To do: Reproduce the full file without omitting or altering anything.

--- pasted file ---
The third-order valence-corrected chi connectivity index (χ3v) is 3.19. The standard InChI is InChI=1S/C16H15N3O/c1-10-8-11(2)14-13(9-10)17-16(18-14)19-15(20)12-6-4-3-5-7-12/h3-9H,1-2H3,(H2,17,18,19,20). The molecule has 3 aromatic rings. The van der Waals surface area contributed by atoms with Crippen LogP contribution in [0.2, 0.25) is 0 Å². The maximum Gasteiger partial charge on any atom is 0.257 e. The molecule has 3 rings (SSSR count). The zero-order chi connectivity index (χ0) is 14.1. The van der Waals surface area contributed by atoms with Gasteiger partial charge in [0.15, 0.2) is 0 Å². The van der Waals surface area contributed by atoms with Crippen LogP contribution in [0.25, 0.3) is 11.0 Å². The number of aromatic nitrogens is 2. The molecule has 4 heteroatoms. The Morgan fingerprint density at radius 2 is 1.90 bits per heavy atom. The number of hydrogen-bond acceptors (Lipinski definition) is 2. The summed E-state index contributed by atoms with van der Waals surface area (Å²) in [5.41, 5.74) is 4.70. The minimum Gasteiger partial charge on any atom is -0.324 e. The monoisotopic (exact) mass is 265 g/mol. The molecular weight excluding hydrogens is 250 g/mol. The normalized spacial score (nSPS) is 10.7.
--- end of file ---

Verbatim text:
The third-order valence-corrected chi connectivity index (χ3v) is 3.19. The standard InChI is InChI=1S/C16H15N3O/c1-10-8-11(2)14-13(9-10)17-16(18-14)19-15(20)12-6-4-3-5-7-12/h3-9H,1-2H3,(H2,17,18,19,20). The molecule has 3 aromatic rings. The van der Waals surface area contributed by atoms with Crippen LogP contribution in [0.2, 0.25) is 0 Å². The maximum Gasteiger partial charge on any atom is 0.257 e. The molecule has 3 rings (SSSR count). The zero-order chi connectivity index (χ0) is 14.1. The van der Waals surface area contributed by atoms with Gasteiger partial charge in [0.15, 0.2) is 0 Å². The van der Waals surface area contributed by atoms with Crippen LogP contribution in [0.25, 0.3) is 11.0 Å². The number of aromatic nitrogens is 2. The molecule has 4 heteroatoms. The Morgan fingerprint density at radius 2 is 1.90 bits per heavy atom. The number of hydrogen-bond acceptors (Lipinski definition) is 2. The summed E-state index contributed by atoms with van der Waals surface area (Å²) in [5.41, 5.74) is 4.70. The minimum Gasteiger partial charge on any atom is -0.324 e. The monoisotopic (exact) mass is 265 g/mol. The molecular weight excluding hydrogens is 250 g/mol. The normalized spacial score (nSPS) is 10.7.